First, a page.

Learn How to Setup Your Inline Foil Files for Print

We'll show you how to properly create inline foil files for your print project.

Inline foil is a very unique process and adds a great metallic shine to your artwork. Unlike stamped foil, you can literally apply Inline Foil to any solid color or gradient spectrum. You can apply Spot UV over the top for an extra pop of shine, you can cover an entire page with Inline Foil, and you can also integrate thin details into the foil, such as text and intricate lines.

How it works is that we lay down your foil first. This is a silver metallic material that goes in the areas you designate. Then, we apply your ink over the top. When the colored ink goes on top of the silver foil, the foil picks up the colors of the ink – thus creating the foil color of your choice.

So the question becomes, how do you set your files up for the best results?

For each printed side, you will need two files. The first file is your completed artwork. This is where you want ink to be applied. The second file is your Inline Foil mask file. This tells the printer where to lay the foil.

The below image is a screenshot of a postcard that shows an example of the two files. The image on the left is my original print file (done in Adobe Illustrator). I duplicated my art board and then removed all of the elements EXCEPT for the parts that I want to become Inline Foil. If actually removing them is too difficult, then just change them to white so they can’t be seen. Then, all of your Inline Foil elements should be turned to 100% black (c0, m0, y0, 100k). This same process also works if you are doing the design in InDesign.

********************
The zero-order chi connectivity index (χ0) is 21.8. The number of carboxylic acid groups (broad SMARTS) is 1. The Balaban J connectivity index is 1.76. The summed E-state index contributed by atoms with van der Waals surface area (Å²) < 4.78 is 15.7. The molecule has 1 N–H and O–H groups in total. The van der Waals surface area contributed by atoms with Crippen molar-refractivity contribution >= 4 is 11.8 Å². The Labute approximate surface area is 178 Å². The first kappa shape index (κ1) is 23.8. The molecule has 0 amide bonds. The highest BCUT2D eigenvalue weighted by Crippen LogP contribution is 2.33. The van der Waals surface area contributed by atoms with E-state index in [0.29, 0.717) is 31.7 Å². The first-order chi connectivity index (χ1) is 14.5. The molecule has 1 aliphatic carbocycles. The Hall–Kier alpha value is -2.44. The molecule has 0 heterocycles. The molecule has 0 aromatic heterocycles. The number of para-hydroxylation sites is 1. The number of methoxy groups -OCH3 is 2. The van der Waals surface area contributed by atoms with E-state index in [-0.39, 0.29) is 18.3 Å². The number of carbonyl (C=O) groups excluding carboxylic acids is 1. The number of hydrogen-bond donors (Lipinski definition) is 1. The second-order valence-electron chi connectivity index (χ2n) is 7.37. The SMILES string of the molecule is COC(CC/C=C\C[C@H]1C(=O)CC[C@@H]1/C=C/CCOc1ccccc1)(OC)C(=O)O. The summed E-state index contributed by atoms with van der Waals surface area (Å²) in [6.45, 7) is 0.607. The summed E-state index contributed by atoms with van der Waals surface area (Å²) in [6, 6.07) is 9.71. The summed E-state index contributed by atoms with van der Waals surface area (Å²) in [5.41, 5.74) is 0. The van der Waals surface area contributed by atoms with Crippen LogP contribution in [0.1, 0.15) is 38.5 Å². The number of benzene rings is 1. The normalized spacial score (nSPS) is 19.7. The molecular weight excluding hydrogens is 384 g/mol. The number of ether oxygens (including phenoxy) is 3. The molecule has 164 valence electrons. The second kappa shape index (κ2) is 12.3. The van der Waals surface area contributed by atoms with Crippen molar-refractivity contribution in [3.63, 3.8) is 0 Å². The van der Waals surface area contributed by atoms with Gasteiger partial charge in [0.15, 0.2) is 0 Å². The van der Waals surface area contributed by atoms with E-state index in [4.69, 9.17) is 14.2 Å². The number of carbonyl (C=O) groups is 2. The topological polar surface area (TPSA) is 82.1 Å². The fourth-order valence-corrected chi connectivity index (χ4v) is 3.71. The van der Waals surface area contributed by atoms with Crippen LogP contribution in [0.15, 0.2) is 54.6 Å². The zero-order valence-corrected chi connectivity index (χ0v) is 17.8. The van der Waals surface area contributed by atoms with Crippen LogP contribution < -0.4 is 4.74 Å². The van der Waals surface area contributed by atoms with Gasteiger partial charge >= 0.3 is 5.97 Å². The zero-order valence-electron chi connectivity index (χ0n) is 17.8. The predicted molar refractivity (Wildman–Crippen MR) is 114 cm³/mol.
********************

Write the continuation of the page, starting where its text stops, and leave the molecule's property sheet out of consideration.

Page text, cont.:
This is an example of two files created in Adobe Illustrator for Inline Foil Postcards.

In photoshop, the process is slightly different. The easiest way is to put all of your layers into a folder. The below screenshot shows that I labeled the folder “Print File”.

This image shows you how to set up your Inline Foil file in Photoshop.

When you are 100% complete with your design, duplicate that folder. I named this one “Inline Foil mask.” Then, within this duplicated folder, go through and either turn off the layers that you do not want to be foiled or do a “color overlay” and turn them white. Next, you’ll do a color overlay for all of the items that should be Inline Foil. Make the overlay 100% black (c0, m0, y0, 100k). And last, save your file as a .jpg. (This is the preferred file type when saving from Photoshop only.) To save your print file, turn off the mask layer to reveal only the print file.

Learn how to create an Inline Foil file for printing.

It’s important, no matter which program you are using, that you do not move any elements when turning them black and white. The slightest shift in placement will make your foil not line up perfectly with your print.

A couple other things to keep in mind…A pure silver metallic foil can be achieved with placing your mask over a white background. To avoid scratching the foil, we recommend using 15% K (c0, m0, y0, 15k) on your print files. This build helps to avoid scratches on the foil and still yields a rich silver color.

For example, PhotoBuzz (below) wanted the entire front of their business card to be foiled. So the mask file is completely 100% black. And when printed, the white background becomes bright silver.

This card wanted the entire front to be foiled. The mask file is completely 100% black.

Also, lighter colors foil the best. Your color will be slightly darker when printed, so the lighter the ink, the more vibrant the foil.

If you have any questions, or if you need help creating your files, feel free to contact us. We are always here for you! If interested in design services, you can learn more here


Brooke

Brooke is the Design Team Director at Primoprint. She oversees the design department, assists with graphic design projects, and helps coordinate upcoming projects with customers/graphic designers. Outside of the office, Brooke enjoys being a Soccer Mom, a Gymnastics Mom, cooking, drinking wine, and is a firm believer in Sunday afternoon naps.